This page provides information about the Human Tissue Authority (HTA) regulatory assessment process. The following individuals should read this guidance:
the designated individual (DI)
the licence holder / corporate licence holder contact
the person(s) designated
all interviewees as part of the regulatory assessment.
The Human Tissue Act 2004
Under the Human Tissue Act 2004 the HTA has a statutory responsibility to assess whether the conditions of a licence and licensing standards are met, in relation to the suitability of the DI, licence holder, premises and practices. For example:
the DI is a suitable person to supervise the activity authorised by the licence
those who will be working under the licence are qualified and trained
suitable practices are used in the course of carrying out the activity
the conditions of the licence are complied with
the licence holder is a suitable person
any premises are suitable for the activity carried out under the licence
Types of regulatory assessment
Suitability may be assessed through different means of regulatory assessment including desk-based assessment, virtual regulatory assessment (a remote form of assessment conducted using video technology e.g. Microsoft Teams), site visit or a combination of these in order to:
- review operational policies and procedures
- inspect premises and facilities
- scrutinise practices (e.g. through documentation review)
- interview staff
The assessment process
Regulatory assessments may be scheduled in advance or unannounced, and may cover all licensing Standards or be themed (with a focus on a narrower set of Standards).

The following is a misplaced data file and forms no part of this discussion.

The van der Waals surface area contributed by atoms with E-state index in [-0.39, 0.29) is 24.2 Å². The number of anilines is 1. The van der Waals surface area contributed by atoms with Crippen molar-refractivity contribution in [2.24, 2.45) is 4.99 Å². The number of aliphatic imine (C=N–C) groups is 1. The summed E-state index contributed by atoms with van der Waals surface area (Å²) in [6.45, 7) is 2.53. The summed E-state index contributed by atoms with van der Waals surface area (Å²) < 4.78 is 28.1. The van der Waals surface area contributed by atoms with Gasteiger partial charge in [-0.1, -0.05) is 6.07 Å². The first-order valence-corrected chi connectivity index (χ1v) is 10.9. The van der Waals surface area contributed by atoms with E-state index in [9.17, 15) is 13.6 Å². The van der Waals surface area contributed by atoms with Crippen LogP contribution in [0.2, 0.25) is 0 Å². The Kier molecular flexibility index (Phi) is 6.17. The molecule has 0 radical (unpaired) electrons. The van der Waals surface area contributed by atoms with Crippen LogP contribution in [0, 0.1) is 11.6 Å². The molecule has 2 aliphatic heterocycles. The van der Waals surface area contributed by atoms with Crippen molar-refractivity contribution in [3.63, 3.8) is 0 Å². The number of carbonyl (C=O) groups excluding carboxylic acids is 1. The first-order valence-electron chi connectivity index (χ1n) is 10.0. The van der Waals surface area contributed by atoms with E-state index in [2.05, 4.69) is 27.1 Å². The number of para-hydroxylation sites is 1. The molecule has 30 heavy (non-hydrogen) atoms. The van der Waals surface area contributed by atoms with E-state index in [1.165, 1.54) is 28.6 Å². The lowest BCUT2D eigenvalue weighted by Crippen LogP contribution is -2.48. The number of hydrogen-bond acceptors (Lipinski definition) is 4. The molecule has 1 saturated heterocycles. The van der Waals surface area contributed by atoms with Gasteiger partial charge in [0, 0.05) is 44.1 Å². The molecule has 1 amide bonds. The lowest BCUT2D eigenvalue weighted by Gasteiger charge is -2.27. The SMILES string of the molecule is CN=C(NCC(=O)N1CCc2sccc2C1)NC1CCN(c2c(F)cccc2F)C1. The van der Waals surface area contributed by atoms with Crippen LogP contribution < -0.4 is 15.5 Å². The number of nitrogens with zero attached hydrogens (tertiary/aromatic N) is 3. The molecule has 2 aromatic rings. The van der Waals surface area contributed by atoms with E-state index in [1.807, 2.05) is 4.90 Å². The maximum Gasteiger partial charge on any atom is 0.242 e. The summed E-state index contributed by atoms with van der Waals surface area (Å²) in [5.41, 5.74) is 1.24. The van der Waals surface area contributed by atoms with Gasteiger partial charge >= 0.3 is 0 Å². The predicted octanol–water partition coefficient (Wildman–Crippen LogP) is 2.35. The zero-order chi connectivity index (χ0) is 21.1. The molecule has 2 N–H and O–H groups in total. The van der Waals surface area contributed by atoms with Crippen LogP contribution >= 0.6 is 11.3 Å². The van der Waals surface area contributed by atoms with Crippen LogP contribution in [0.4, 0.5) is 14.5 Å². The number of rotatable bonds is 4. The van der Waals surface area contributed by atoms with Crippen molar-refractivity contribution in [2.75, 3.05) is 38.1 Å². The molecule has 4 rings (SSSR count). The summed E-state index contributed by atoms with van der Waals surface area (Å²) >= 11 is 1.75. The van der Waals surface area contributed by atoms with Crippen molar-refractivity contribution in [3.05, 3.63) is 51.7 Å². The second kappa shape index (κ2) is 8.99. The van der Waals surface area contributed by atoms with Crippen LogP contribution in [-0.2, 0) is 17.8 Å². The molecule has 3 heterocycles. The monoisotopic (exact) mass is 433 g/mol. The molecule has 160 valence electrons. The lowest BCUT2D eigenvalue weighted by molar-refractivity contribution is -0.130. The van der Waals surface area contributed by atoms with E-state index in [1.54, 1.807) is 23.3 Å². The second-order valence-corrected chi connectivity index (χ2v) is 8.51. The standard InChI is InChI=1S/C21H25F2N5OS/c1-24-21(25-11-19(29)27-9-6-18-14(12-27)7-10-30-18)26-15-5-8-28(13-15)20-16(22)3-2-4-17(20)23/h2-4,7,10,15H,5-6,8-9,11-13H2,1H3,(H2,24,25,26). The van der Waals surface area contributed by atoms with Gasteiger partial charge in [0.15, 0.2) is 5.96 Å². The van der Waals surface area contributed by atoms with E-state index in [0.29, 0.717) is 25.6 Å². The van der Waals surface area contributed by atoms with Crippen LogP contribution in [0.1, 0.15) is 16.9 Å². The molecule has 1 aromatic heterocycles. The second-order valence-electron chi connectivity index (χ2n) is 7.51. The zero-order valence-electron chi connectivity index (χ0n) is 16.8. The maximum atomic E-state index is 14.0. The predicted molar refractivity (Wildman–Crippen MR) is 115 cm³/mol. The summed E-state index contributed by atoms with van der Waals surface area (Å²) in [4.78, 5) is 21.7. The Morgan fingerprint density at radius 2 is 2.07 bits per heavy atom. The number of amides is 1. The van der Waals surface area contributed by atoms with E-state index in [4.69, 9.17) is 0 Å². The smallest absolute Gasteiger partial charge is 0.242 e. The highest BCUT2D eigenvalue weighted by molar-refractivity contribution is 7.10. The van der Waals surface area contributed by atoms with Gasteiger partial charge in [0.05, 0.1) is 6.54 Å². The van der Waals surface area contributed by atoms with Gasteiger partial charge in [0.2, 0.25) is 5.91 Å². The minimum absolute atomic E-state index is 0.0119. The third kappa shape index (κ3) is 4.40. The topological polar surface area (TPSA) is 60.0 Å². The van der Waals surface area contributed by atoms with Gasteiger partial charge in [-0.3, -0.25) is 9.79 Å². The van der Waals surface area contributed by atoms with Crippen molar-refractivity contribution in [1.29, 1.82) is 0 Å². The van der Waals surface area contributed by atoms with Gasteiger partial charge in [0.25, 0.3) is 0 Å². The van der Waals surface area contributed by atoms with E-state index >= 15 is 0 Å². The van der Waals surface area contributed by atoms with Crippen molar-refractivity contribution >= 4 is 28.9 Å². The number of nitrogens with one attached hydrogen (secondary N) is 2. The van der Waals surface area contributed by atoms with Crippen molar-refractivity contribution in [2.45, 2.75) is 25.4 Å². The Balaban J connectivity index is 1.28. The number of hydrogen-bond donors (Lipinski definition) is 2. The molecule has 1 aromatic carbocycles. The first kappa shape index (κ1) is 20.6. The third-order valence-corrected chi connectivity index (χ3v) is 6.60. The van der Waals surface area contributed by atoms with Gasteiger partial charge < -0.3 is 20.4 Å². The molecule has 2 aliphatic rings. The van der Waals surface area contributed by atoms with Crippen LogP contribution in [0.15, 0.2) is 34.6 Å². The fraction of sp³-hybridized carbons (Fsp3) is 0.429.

Over one or more days, depending on the complexity of licensed activities, we will assess suitability, offer advice on areas for improvements and identify any shortfalls in relation to the standards and the conditions of a licence.
After every site visit inspection, we write a report documenting our findings which will be published under the relevant licence. You can find copies of the reports on the find an establishment section of this website.
When a Standard is not met
Where we identify that a standard is not being met, this will be reported to you either a ‘critical’, ‘major’ or ‘minor’ shortfall.
If you are unable to provide evidence that demonstrates compliance, it will be the DI’s responsibility to determine how the identified shortfalls will be addressed and to seek the HTA’s agreement on a timescale for completion of actions, through the submission of a Corrective and Preventative Action (CAPA) plan.
CAPA plans should be submitted to the HTA within 14 days of receipt of the final report, unless a shorter timeframe has been specified because of the seriousness of the shortfall(s) identified. Establishments are expected to implement actions to address the shortfalls within the timeframes agreed with the HTA.
The action that an establishment is required to take, following the identification of shortfalls, is based on whether there has been a breach of the legislation, codes of practice or HTA directions and an assessment of risks to:
tissue or organ integrity
We will assess progress towards addressing any shortfalls. Further regulatory action may be considered if we cannot confirm that appropriate corrective or preventative action has been taken. This could include issuing directions, adding conditions, suspension or revocation of a licence.
Once any shortfalls have been addressed, a statement to that effect is added to the published inspection report. You can find the most recent inspection reports on the latest inspection reports section of our website.